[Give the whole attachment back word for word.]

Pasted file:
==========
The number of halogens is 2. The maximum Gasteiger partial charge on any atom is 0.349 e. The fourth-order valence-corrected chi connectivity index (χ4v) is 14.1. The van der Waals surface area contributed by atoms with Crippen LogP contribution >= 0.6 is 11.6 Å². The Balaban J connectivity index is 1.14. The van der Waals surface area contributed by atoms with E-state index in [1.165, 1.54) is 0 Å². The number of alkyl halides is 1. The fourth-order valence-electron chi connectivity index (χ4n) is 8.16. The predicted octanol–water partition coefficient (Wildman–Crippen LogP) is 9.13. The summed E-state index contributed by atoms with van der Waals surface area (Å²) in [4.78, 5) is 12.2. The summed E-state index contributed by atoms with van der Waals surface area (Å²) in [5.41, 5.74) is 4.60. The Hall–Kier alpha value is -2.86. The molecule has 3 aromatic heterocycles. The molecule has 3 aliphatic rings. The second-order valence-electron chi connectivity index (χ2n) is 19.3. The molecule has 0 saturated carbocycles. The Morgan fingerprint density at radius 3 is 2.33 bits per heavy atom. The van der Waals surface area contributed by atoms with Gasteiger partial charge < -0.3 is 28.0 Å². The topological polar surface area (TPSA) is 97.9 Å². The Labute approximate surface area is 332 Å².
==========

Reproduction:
The number of halogens is 2. The maximum Gasteiger partial charge on any atom is 0.349 e. The fourth-order valence-corrected chi connectivity index (χ4v) is 14.1. The van der Waals surface area contributed by atoms with Crippen LogP contribution >= 0.6 is 11.6 Å². The Balaban J connectivity index is 1.14. The van der Waals surface area contributed by atoms with E-state index in [1.165, 1.54) is 0 Å². The number of alkyl halides is 1. The fourth-order valence-electron chi connectivity index (χ4n) is 8.16. The predicted octanol–water partition coefficient (Wildman–Crippen LogP) is 9.13. The summed E-state index contributed by atoms with van der Waals surface area (Å²) in [4.78, 5) is 12.2. The summed E-state index contributed by atoms with van der Waals surface area (Å²) in [5.41, 5.74) is 4.60. The Hall–Kier alpha value is -2.86. The molecule has 3 aromatic heterocycles. The molecule has 3 aliphatic rings. The second-order valence-electron chi connectivity index (χ2n) is 19.3. The molecule has 0 saturated carbocycles. The Morgan fingerprint density at radius 3 is 2.33 bits per heavy atom. The van der Waals surface area contributed by atoms with Gasteiger partial charge < -0.3 is 28.0 Å². The topological polar surface area (TPSA) is 97.9 Å². The Labute approximate surface area is 332 Å².